Anointing of the Sick
“By the sacred anointing of the sick and the prayer of the priests the whole Church commends those who are ill to the suffering and glorified Lord, that he may raise them up and save them. And indeed she exhorts them to contribute to the good of the People of God by freely uniting themselves to the Passion and death of Christ” (CCC 1499).
The Anointing of the Sick, which contains healing of the soul, and a trust in the ability of God to heal the body, if he wills, must be done by a priest:
“Every priest and a priest alone validly administers the anointing of the sick” (Canon 1003).
This essential form of this sacrament is the prayer of the priest who says:
“Through this holy anointing may the Lord in his love and mercy help you with the grace of the Holy Spirit. May the Lord who frees you from sin save you and raise you up.”
The matter of the sacrament consists of the anointing with Holy Oil and the laying on of hands by the priest.
There is no prescribed location for this sacrament, as people can be sick anywhere, and often, when they are, are unable to come to a specified location. When can a priest administer this sacrament? Any time someone has a sickness which could lead to death, or is of age where death could be imminent. It need not be performed only when in danger of immediate death. If someone is aware of a condition or procedure which could lead to this danger, they can call upon a priest (CCC 1514).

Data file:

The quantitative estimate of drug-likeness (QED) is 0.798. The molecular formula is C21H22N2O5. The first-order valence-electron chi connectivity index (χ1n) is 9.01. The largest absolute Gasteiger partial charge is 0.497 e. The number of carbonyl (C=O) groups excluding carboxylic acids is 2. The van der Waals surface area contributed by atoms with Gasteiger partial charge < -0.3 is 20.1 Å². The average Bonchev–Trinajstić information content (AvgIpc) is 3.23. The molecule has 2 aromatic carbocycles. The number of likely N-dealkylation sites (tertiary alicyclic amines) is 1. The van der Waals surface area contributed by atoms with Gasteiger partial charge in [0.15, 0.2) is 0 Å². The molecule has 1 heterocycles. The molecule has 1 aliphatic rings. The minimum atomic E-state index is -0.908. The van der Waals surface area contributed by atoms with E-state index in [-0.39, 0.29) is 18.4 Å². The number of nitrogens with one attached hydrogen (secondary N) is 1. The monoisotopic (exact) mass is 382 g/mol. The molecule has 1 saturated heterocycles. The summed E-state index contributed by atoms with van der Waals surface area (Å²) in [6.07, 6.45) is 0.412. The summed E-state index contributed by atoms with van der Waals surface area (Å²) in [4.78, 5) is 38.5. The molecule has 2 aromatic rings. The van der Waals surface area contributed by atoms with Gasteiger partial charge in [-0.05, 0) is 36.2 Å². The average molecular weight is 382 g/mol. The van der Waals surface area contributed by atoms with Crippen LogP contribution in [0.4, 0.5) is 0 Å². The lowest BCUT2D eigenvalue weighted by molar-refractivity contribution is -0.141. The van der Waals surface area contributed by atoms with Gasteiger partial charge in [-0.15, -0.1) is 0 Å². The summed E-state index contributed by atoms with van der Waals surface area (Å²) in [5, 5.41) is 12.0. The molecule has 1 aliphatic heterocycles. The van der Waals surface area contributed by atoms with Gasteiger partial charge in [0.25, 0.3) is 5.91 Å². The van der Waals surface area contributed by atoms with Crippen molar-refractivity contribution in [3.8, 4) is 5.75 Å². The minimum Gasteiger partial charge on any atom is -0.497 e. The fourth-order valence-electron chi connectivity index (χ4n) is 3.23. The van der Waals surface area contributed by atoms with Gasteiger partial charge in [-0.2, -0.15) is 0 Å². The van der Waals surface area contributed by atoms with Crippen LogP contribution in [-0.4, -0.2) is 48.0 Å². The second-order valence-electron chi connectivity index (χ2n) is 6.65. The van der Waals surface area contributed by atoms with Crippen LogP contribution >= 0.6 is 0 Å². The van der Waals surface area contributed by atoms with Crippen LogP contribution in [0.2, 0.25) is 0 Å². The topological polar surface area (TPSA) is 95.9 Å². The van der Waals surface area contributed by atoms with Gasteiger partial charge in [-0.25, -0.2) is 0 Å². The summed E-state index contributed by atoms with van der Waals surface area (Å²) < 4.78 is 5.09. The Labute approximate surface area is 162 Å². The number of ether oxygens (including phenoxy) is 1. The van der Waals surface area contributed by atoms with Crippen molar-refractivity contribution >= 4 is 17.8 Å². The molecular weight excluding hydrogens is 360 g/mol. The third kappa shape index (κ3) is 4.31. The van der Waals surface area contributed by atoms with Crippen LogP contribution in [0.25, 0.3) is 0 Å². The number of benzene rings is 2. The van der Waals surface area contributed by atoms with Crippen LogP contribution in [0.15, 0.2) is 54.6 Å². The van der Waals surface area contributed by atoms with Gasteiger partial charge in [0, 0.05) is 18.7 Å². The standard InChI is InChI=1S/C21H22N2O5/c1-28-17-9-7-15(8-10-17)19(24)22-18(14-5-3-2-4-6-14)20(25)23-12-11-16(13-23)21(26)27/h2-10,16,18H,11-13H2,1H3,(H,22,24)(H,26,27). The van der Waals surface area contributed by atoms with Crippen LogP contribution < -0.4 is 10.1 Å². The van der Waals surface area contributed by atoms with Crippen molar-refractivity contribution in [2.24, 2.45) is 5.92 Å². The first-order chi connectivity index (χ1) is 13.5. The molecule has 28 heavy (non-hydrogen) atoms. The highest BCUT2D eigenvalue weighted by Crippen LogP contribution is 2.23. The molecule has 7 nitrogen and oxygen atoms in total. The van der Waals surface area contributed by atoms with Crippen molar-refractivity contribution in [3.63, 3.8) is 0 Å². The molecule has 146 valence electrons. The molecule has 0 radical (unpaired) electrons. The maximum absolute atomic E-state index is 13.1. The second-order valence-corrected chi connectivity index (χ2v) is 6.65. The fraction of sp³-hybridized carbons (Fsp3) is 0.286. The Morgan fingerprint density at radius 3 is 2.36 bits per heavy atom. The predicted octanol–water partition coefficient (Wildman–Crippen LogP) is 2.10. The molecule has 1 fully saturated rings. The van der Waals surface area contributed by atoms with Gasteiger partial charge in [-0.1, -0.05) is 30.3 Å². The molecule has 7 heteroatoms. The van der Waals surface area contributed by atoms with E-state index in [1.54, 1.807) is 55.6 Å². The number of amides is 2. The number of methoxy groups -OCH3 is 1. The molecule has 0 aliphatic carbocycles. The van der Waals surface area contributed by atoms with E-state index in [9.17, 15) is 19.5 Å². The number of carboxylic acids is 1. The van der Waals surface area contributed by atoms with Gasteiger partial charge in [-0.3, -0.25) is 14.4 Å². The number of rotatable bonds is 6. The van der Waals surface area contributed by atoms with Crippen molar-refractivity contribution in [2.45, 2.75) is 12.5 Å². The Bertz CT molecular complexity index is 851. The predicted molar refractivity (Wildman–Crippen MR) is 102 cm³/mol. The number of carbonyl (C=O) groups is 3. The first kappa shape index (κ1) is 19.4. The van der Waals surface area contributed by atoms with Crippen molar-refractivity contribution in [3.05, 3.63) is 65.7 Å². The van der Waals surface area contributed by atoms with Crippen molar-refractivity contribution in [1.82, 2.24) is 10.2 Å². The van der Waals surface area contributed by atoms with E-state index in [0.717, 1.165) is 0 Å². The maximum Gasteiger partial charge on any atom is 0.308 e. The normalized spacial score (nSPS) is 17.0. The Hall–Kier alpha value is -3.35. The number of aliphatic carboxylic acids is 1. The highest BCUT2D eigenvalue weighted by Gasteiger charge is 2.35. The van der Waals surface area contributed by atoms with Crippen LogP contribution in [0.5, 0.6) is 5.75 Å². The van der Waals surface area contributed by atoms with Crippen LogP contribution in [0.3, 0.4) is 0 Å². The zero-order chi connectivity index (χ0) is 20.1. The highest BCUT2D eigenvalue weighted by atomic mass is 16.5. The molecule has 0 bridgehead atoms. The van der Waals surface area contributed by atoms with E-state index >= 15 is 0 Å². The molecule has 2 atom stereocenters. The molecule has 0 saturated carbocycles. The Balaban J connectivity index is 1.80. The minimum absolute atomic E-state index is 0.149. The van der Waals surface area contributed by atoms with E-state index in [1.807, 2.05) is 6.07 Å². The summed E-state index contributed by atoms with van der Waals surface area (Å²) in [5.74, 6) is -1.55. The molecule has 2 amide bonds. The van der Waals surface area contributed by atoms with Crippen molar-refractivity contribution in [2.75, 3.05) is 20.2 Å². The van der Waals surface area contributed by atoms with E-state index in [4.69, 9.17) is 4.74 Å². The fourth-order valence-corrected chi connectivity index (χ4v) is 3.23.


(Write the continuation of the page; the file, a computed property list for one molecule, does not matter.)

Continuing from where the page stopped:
Moving now to the sacraments which “are directed towards the salvation of others” (CCC 1534), we begin with the Sacrament of Holy Orders, “the sacrament through which the mission entrusted by Christ to his apostles continues to be exercised in the Church until the end of time” (CCC 1536). Through the sacrament of Holy Orders, men become deacons, priests, and bishops. That statement gives part of the “who” answer to this question. The Church has no authority to ordain women as priests (Ordinatio Sacerdotalis, 4), and Canon Law currently says the same about deacons (Canon 1024).
Another issue pertaining to who may be ordained involves the hierarchy of orders. In order to be ordained a priest, one must be a deacon. In order to become a bishop, one must have already been ordained a priest. As to the minister of the sacrament, this is limited to a bishop (Canon 1012). The consecration to a bishop differs from the ordination to the priesthood and diaconate in several ways. First, while a bishop is responsible for those whom he ordains to the priesthood, in order to consecrate someone as a bishop, they require the permission of the pope to do so, and secondly, there should normally be at least three bishops present who consecrate a new bishop (Canon 1013-1014). Ordinations take place in a Mass, preferably at the cathedral, and when possible on a Sunday or Holy Day of Obligation (Canon 1010-1011).
The matter of Holy Orders consists of the laying on of hands (CCC 1538), which coincides with the form: the respective prayer for each level of orders, said by the bishop when ordaining a man (CCC 1573).